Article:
Fujifilm Kyowa Kirin Biologics Co, Ltd v Abbvie Biotechnology Ltd & Anor  EWCA Civ 1
This recent decision of the Court of Appeal confirms that the High Court can, in certain circumstances, properly grant declarations that a product was old or obvious at a particular historical date. Such declarations are referred to as “Arrow declarations”, since they were first considered in the case Arrow Generics Limited v Merck & Co. Inc.  EWHC 1900 (Pat).
The judgement concerns a long-running dispute between Fujifilm Kyowa Kirin Biologics (FKB) and AbbVie, regarding the world’s largest selling prescription drug, adalimumab (a monoclonal antibody specific for human tumour necrosis factor a).
FKB intends to market a generic version of adalimumab in the UK when AbbVie’s basic patent protection for the drug expires next year. However, since AbbVie have filed additional European applications for patents protecting dosage regimens, formulations and uses of adalimumab, FKB is seeking to protect itself from any subsequent infringement action by applying for a declaration that their advised dosing regimen is old or obvious (and as such, cannot fall within the scope of any additional protection granted to AbbVie by the European Patent Office).
AbbVie argued that such a declaration would be contrary to UK patent law since sections 74-78 of the Patents Act 1977 make it clear that you cannot challenge the validity of pending patent applications, and that you cannot institute proceedings seeking only a declaration of invalidity of a granted patent.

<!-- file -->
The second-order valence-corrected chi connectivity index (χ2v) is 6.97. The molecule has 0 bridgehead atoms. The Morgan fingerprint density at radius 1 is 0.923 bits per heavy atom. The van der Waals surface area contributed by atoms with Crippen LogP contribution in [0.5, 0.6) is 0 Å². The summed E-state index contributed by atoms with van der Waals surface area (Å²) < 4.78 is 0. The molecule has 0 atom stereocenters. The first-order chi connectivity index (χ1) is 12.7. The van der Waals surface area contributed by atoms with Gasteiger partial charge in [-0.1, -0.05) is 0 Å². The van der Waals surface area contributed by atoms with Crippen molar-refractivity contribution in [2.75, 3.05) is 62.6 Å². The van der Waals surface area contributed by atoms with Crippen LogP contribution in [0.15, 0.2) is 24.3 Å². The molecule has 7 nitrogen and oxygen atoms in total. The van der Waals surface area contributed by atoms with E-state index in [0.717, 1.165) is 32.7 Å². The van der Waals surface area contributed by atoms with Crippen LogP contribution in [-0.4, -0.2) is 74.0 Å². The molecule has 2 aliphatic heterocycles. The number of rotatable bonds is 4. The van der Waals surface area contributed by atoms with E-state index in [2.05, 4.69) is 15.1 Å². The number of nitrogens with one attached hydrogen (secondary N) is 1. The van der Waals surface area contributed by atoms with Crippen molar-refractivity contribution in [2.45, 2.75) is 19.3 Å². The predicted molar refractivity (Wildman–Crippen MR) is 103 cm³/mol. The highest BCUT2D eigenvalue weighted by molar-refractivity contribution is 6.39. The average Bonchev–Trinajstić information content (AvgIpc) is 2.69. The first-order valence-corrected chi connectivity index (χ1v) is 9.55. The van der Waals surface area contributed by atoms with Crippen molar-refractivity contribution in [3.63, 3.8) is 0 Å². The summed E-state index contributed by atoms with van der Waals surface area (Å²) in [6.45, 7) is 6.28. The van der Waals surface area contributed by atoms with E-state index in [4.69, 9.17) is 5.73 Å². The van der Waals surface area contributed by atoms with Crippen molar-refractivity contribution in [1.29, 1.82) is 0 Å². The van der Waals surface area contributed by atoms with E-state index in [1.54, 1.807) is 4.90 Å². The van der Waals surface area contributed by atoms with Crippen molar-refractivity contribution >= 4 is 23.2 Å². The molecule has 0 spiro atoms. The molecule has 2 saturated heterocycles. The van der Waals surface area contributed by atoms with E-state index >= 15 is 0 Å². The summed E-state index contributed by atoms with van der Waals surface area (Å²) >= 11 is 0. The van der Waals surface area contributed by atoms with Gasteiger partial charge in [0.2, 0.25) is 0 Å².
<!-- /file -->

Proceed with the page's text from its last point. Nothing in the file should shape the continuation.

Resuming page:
The Court of Appeal, disagreeing with AbbVie, held that there is no issue of principle which prevents the granting of Arrow declarations in appropriate cases. The legal position was summarised with the following points:
“i) A declaration that a product, process or use was old or obvious at a particular date does not necessarily offend against section 74 of the Act.
ii) Such a declaration may offend against the Act where it is a disguised attack on the validity of a granted patent.
iii) Such declarations do not offend against the scheme of the EPC or the Act simply because the declaration is sought against the background of pending divisional applications by the counter-party.
iv) On the other hand, the existence of pending applications cannot itself be a sufficient justification for granting a declaration.
v) Whether such a declaration is justified depends on whether a sufficient case can be made for the exercise of the court's discretion in accordance with established principles”.
With regard to the court’s discretion, the Court of Appeal noted that “an important factor to be borne in mind…is the existence of the statutory proceedings for revocation, which should be regarded as the normal vehicle for obtaining any desired findings of invalidity”.
Whether or not the Arrow declaration should be granted to FKB is now being considered at trial. However, the decision of the Court of Appeal to permit Arrow declarations as a point of principle provides a new opportunity for companies to clear the way before launching their products.